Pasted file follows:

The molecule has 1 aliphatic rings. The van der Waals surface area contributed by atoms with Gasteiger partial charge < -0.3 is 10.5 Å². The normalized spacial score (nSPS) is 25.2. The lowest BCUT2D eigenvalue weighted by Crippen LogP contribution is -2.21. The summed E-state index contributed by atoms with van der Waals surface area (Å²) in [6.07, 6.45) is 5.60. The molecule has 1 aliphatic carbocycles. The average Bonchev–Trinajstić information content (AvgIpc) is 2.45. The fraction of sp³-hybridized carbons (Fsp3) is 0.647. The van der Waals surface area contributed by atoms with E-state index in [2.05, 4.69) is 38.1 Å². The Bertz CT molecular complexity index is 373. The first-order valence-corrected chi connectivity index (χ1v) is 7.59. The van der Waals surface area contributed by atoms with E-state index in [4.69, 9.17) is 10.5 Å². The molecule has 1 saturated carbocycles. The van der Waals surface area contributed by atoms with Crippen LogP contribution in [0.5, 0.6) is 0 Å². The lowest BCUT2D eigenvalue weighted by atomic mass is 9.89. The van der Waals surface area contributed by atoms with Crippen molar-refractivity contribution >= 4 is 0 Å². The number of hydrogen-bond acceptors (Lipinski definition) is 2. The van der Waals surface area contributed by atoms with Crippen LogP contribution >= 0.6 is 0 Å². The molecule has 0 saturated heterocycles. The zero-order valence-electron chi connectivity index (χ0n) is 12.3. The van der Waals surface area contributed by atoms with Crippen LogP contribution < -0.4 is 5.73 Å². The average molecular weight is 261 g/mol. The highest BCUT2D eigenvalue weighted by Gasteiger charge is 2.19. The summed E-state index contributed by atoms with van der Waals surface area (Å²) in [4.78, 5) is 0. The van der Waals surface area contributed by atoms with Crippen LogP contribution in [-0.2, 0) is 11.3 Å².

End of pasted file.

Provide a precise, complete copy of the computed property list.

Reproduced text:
The molecule has 1 aliphatic rings. The van der Waals surface area contributed by atoms with Gasteiger partial charge < -0.3 is 10.5 Å². The normalized spacial score (nSPS) is 25.2. The lowest BCUT2D eigenvalue weighted by Crippen LogP contribution is -2.21. The summed E-state index contributed by atoms with van der Waals surface area (Å²) in [6.07, 6.45) is 5.60. The molecule has 1 aliphatic carbocycles. The average Bonchev–Trinajstić information content (AvgIpc) is 2.45. The fraction of sp³-hybridized carbons (Fsp3) is 0.647. The van der Waals surface area contributed by atoms with E-state index in [2.05, 4.69) is 38.1 Å². The Bertz CT molecular complexity index is 373. The first-order valence-corrected chi connectivity index (χ1v) is 7.59. The van der Waals surface area contributed by atoms with E-state index in [4.69, 9.17) is 10.5 Å². The molecule has 1 saturated carbocycles. The van der Waals surface area contributed by atoms with Crippen LogP contribution in [0.5, 0.6) is 0 Å². The lowest BCUT2D eigenvalue weighted by atomic mass is 9.89. The van der Waals surface area contributed by atoms with Crippen molar-refractivity contribution >= 4 is 0 Å². The number of hydrogen-bond acceptors (Lipinski definition) is 2. The van der Waals surface area contributed by atoms with Crippen LogP contribution >= 0.6 is 0 Å². The molecule has 0 saturated heterocycles. The zero-order valence-electron chi connectivity index (χ0n) is 12.3. The van der Waals surface area contributed by atoms with Crippen LogP contribution < -0.4 is 5.73 Å². The average molecular weight is 261 g/mol. The highest BCUT2D eigenvalue weighted by Gasteiger charge is 2.19. The summed E-state index contributed by atoms with van der Waals surface area (Å²) in [4.78, 5) is 0. The van der Waals surface area contributed by atoms with Crippen LogP contribution in [-0.2, 0) is 11.3 Å².